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Williford v. Christianson

United States District Court, N.D. Illinois, Eastern Division

September 14, 2016

ROBERT LEE WILLIFORD, Petitioner,
v.
TIM CHRISTIANSON, Acting Chief of Parole, Respondent.

          MEMORANDUM OPINION AND ORDER

          GARY FEINERMAN JUDGE.

         Petitioner Robert Lee Williford, who is on supervised release after serving more than a decade in state prison for armed robbery and aggravated battery, petitions for a writ of habeas corpus under 28 U.S.C. § 2254. Doc. 6. Williford seeks habeas relief on the grounds that his trial, appellate, and post-conviction attorneys were constitutionally ineffective, that he was not provided with a preliminary hearing, that he is actually innocent, that the prosecutor relied on excluded evidence during closing arguments, and that his sentence is excessive. Williford's petition is denied, and the court will not issue a certificate of appealability.

         Background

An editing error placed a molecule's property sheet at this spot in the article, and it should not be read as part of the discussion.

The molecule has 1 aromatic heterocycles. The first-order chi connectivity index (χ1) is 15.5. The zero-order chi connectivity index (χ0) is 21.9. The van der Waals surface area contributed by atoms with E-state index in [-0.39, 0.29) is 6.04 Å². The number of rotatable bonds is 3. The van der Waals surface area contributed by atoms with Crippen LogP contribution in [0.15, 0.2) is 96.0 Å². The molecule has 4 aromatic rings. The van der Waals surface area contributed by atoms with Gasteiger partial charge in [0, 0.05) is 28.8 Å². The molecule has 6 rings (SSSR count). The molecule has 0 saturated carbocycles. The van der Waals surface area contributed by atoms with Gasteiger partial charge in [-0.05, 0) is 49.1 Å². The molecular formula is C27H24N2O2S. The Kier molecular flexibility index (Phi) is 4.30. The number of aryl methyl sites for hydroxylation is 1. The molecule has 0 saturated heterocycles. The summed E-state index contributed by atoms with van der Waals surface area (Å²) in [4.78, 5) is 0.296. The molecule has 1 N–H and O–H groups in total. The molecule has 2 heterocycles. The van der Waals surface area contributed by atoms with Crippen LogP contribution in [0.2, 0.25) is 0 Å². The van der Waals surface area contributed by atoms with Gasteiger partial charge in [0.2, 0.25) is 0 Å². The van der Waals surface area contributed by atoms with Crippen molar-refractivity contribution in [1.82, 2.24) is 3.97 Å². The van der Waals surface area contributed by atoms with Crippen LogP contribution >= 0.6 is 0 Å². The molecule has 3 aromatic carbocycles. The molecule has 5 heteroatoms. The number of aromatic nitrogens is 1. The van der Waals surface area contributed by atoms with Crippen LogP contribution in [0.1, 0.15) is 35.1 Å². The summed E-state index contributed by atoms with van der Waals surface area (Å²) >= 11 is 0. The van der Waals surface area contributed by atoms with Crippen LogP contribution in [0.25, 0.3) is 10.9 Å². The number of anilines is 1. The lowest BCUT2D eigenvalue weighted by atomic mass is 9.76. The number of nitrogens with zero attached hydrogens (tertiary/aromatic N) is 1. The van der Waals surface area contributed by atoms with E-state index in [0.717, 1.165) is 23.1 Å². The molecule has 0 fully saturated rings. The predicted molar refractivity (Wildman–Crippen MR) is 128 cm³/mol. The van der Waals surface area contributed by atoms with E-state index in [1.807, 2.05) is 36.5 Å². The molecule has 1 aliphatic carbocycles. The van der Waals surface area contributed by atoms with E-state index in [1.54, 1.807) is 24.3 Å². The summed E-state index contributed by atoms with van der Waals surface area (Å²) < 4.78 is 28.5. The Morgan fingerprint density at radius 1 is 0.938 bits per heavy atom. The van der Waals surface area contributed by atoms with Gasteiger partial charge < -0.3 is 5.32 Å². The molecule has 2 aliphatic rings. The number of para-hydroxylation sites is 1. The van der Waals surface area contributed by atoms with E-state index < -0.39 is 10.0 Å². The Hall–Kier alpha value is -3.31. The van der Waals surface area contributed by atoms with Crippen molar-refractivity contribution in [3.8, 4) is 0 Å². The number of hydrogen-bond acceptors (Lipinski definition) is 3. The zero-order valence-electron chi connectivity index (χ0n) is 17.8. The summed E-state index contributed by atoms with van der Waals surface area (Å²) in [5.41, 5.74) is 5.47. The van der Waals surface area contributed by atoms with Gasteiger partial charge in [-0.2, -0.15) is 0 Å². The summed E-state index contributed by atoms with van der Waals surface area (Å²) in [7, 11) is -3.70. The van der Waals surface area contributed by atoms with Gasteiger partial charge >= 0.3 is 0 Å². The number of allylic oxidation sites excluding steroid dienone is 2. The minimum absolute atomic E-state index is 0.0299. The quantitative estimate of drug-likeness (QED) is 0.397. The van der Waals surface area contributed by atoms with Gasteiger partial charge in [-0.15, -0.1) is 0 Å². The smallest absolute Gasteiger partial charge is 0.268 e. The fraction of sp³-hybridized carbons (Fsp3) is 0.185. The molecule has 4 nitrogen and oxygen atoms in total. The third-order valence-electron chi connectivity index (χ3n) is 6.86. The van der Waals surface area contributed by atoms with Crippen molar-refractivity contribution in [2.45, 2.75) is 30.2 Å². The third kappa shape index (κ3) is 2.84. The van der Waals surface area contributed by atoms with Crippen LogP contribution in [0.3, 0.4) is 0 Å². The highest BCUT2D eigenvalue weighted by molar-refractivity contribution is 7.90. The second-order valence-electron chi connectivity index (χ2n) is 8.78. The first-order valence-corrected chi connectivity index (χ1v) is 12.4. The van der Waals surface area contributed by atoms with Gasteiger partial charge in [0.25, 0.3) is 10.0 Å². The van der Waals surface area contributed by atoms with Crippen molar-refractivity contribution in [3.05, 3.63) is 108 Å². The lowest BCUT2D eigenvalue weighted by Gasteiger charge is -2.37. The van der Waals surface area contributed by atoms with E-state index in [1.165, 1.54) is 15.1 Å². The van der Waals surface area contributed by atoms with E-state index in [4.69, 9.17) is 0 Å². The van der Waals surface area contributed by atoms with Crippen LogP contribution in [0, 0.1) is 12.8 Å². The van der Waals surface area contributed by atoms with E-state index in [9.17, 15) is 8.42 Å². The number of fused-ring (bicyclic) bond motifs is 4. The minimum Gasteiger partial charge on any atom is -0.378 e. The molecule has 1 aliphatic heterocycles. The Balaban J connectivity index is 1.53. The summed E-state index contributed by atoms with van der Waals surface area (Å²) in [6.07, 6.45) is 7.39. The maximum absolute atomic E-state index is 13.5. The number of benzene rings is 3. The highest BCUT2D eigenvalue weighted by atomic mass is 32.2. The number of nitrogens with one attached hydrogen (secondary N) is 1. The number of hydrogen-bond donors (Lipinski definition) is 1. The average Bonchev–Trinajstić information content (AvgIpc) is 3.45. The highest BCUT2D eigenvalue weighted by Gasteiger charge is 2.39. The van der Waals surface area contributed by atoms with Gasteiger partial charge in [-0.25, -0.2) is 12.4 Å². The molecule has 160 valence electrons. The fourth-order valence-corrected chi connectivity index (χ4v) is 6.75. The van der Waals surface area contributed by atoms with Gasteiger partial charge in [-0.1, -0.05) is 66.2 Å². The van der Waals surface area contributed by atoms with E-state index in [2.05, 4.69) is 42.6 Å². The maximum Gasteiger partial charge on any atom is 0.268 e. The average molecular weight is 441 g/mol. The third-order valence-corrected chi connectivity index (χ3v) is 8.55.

A federal habeas court presumes that the state courts' factual findings are correct unless they are rebutted by clear and convincing evidence. See 28 U.S.C. § 2254(e)(1); Jean-Paul v. Douma, 809 F.3d 354, 360 (7th Cir. 2015) (“A state court's factual finding is unreasonable only if it ignores the clear and convincing weight of the evidence.”) (internal quotation marks omitted); Coleman v. Hardy, 690 F.3d 811, 815 (7th Cir. 2012) (“We give great deference to state court factual findings. After AEDPA, we are required to presume a state court's account of the facts correct, and the petitioner has the burden of rebutting the presumption of correctness by clear and convincing evidence.”) (internal quotation marks omitted). The Appellate Court of Illinois is the last state court to have adjudicated Williford's case on the merits. People v. Williford, 2014 IL App (1st) 133737-U (Ill.App. Sept. 15, 2014) (reproduced at Doc. 13-10); People v. Williford, 2011 WL 9686255 (Ill.App. Jan. 4, 2011) (reproduced at Doc. 13-14); People v. Williford, No. 1-05-2071 (Ill.App. Jan. 21, 2009) (reproduced at Doc. 13-1); People v. Williford, No. 1-05-2071 (Ill.App. May 14, 2008) (reproduced at Doc. 13-5 at 11-22). The following sets forth the facts as that court described them, as well as the procedural background of the state criminal and post-conviction proceedings.